Dog’s Movie House: Catching Up In The New Year!
Howdy Folks! It’s The Kendog!
First, a note of apology: Sorry I’ve been gone for a while, but some health issues forced me to put the Movie House on hold for a bit. Fortunately it didn’t stop me from seeing some movies and now that things are all better, it’s time to get back to it. I’m not going to catch up on everything over the last couple of weeks because, let’s face it, there’s a lot of crap out there. So my advice to you is simply to avoid seeing dreck like “The 5th Wave” or “Dirty Grandpa.” What I will do with this article is simply catch up on a few films that are probably worth your time. Soooooo. . . .on with the show!
First up is “Kung Fu Panda 3,” I must admit, I have a soft spot for the Kung Fu Panda movies, probably because I’m built a little more like Po (Jack Black) than I care to admit. I’ve always identified with Po because I’m the same type of dude who loves Kung Fu but doesn’t have the aptitude for it. In this third movie, Po has become the Dragon Warrior and saved the valley twice, but finds out that, as a teacher, he kind of sucks. Shifu (Dustin Hoffman) is retiring and thinks it would be a great idea for the Dragon Warrior to grow by filling his shoes.
That all gets put on hold when an ancient enemy and former partner of Oogway, the wise (and now deceased) turtle and master of Kung Fu, shows up out of the netherworld to raise havoc on the entire land. His name is Kai (J.K. Simmons), a massive bull who has the ability to steal the chi, or life force out of his victims and use the bodies as his own personal army. At the same time, Po is reunited with his biological father Li (Bryan Cranston), who takes him back to the secret panda village to teach him the secrets of harnessing one’s chi in time to take on Kai. In return, Po has to train his panda brothers and sisters in the art of Kung Fu so that they can defend themselves against Kai’s ever-increasing army.
“Kung Fu Panda 3” is a nice variation on the formula that made the other two films so much fun. The lessons on self-worth along with teamwork and friendship permeate the film. This movie is also funnier than its predecessor, though not quite so inspired as the first. The additions of Simmons as the villain and Cranston as Po’s dad are masterstrokes of vocal casting and I was especially amused with the side story involving Li and Po’s adoptive father Mr. Ping (the great James Hong). Some of their verbal interplay is among the best in the movie.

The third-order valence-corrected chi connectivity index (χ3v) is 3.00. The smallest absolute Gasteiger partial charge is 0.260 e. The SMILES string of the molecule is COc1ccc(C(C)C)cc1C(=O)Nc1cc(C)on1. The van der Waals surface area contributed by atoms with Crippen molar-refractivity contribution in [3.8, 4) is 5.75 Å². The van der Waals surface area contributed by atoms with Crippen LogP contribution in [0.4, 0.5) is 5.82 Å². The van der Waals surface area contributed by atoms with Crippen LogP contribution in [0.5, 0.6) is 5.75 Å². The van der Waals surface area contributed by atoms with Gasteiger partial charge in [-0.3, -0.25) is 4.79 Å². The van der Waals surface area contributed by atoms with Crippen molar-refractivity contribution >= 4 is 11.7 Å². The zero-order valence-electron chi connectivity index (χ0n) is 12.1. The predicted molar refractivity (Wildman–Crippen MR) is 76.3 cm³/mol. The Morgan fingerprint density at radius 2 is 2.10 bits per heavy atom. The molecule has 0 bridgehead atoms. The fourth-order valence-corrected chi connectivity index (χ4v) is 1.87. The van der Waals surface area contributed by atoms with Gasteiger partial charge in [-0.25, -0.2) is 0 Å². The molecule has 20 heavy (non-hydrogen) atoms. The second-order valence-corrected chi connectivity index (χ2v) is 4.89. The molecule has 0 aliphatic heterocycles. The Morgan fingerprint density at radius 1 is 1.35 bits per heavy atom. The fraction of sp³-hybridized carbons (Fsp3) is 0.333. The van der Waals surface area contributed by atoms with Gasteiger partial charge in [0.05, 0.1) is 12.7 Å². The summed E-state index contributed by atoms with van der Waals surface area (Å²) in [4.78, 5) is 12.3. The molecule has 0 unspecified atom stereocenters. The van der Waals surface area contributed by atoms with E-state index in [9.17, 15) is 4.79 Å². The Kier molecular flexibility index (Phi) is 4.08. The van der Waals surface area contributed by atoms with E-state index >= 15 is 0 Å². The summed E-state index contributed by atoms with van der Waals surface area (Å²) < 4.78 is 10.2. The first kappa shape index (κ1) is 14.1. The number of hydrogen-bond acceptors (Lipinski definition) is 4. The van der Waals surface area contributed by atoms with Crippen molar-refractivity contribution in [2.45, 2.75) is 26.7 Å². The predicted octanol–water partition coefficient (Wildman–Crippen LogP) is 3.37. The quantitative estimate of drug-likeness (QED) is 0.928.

As for the returning cast, Black is in fine form as Po, while Hoffman seems to be having a ball as Shifu. The other cast members don’t get a lot to do, but each has a moment to shine, particularly Seth Rogen’s Mantis, who’s as quick with the one liners as he is with his little clawed feet. The animation is gorgeous and the attention to detail in the Kung Fu fighting scenes is, as always, wonderfully aware of its Asian influences. A fine family film and a great capper to a fun trilogy. 4 Out Of 5 On Kendog’s Barkometer!
For those of you who know me well, you know I wasn’t a big fan of the movie “Abraham Lincoln: Vampire Hunter.” Too much CG, too much silliness, and underdeveloped characters that got in the way of what could have been a wonderfully goofy movie. Now, from those same minds we get “Pride And Prejudice And Zombies,” which takes Jane Austen’s classic take on romance and class and throws it in a blender with a Black Plague-inspired zombie apocalypse. So what’s the verdict?
Actually it’s quite entertaining, for the most part. “Pride” manages, for at least the first two thirds of the film, to keep both the elements of Austen’s novel and the zombie stuff (from Seth Graham-Smith’s popular mashup novel) working together in a state of harmony that shouldn’t exist. Credit goes to writer/director Burr Steers (“Igby Goes Down”) for maintaining a serious atmosphere in which the excellent cast has to work. The film kind of falls apart in the third act, with huge explosions, slow motion action shots we’ve seen in a million other movies, and an ending that promises more than it can possibly deliver (seriously, is anyone lining up for a possible “Pride And Prejudice and Zombies: Part 2), but until then the film delivers as a fine piece of entertainment.